Getting up-to-speed with AI may require hiring talented data scientists or selecting the right company to provide data science as a service. But whether you build an in-house data science team of AI and machine learning experts or work with external talent, there’s more to building an AI system than just the specialists who code and train the models.   

Who needs to be on your list of AI talent? Data engineers are a critical part of the success of AI and machine learning projects. In fact, it’s essential to budget a major part of the time and resources allotted to a particular AI project to the effort needed to handle the logistics, from data preparation for training sets to deployment and management of AI models. The following figure shows the relative effort of model building to all the other parts of a machine learning project.

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This requirement for many steps surrounding the specific model building process creates a need for a range of skills beyond the ability to work with algorithms. It’s important, then, to think of AI as a team sport. 

DataOps helps bring AI to life

Making AI practical and profitable for your business requires the cooperation and collaboration of people with different skills. One of the best ways to achieve this is through a DataOps approach in which you assemble a cross-skill team that has members collectively focused on a shared goal. That style of work improves intra-team communication and avoids the sense that asking someone with a particular specialized skill to do their part is “asking a favor” or imposing on their time. Instead, people are more apt to work together efficiently when they share a goal and understand what needs to be done.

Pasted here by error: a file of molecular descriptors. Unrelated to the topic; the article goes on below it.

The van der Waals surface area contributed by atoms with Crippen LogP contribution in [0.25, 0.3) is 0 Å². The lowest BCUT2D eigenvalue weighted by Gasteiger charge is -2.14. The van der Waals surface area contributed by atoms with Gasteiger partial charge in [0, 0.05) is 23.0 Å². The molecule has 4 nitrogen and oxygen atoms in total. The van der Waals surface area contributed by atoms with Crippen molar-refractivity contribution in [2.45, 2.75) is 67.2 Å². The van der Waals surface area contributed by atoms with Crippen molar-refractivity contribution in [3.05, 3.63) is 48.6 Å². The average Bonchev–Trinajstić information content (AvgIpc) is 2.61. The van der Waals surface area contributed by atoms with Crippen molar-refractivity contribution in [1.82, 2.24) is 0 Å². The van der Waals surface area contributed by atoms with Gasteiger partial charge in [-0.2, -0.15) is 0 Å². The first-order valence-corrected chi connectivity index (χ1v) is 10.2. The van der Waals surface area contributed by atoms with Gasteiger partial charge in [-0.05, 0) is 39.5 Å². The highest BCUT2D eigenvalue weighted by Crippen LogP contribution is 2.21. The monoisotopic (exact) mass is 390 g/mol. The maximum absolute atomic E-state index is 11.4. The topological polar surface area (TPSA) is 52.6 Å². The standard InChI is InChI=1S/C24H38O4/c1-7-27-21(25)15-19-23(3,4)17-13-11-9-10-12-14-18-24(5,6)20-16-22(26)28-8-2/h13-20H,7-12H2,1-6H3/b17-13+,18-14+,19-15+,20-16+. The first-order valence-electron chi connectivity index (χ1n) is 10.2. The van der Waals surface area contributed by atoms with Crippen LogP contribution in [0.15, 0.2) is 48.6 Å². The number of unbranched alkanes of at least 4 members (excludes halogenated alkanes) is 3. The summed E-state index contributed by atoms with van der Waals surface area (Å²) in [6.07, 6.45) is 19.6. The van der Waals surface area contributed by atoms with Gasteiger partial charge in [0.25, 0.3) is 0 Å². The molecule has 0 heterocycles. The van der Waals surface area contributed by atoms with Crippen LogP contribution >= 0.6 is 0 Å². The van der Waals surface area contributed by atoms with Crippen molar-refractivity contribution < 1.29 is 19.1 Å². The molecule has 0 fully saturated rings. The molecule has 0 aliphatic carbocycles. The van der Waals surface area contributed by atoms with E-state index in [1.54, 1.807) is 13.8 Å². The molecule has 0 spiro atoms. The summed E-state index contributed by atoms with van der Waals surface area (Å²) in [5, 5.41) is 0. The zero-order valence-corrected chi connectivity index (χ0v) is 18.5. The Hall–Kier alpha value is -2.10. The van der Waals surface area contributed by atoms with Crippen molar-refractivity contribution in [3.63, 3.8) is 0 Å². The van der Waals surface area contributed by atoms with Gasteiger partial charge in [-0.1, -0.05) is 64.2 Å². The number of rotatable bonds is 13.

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Technology can help with this team approach as well. Tools that improve machine learning interpretability make it easier for data scientists to communicate clearly to others how models are making decisions and how data is influencing those decisions. The H2O Driverless AI platform is an example of technology that not only makes it easier to develop AI models but also easier to explain them. 

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Next Steps

Building effective AI systems also requires efficient access to data. AI is only as good as the data used to train its models, and HPE Ezmeral Data Fabric provides multi-API direct global access to data. H2O Driverless AI, for example, can access data stored in the HPE Ezmeral Data Fabric directly, without having to copy it out to another system. Furthermore, HPE Ezmeral Data Fabric is the core data layer in the HPE Ezmeral Runtime Enterprise for cloud-native and distributed non-cloud native applications. Containerization of AI applications is a big advantage in being able to train, deploy and run AI models in predictable environments that you can easily control. H2O Driverless AI has been tested and validated for compatibility with the HPE Ezmeral Container platform.


Another offering in the HPE Ezmeral Software Portfolio, HPE Ezmeral ML Ops, also works together with H2O Driverless AI to make data science more efficient through automatic machine learning.  


Find out more about these AI-enabling technologies, including how you can try a 21-day free trial of H2O Driverless AI, by visiting the HPE Ezmeral Marketplace.


For additional information about building a data-aware culture, as well as other practical steps in bringing AI into your business, read the free ebook Practical Advice for Making AI Part of Your Company’s Future.


And please check out the HPE DEV blog for more articles on developer-focused topics.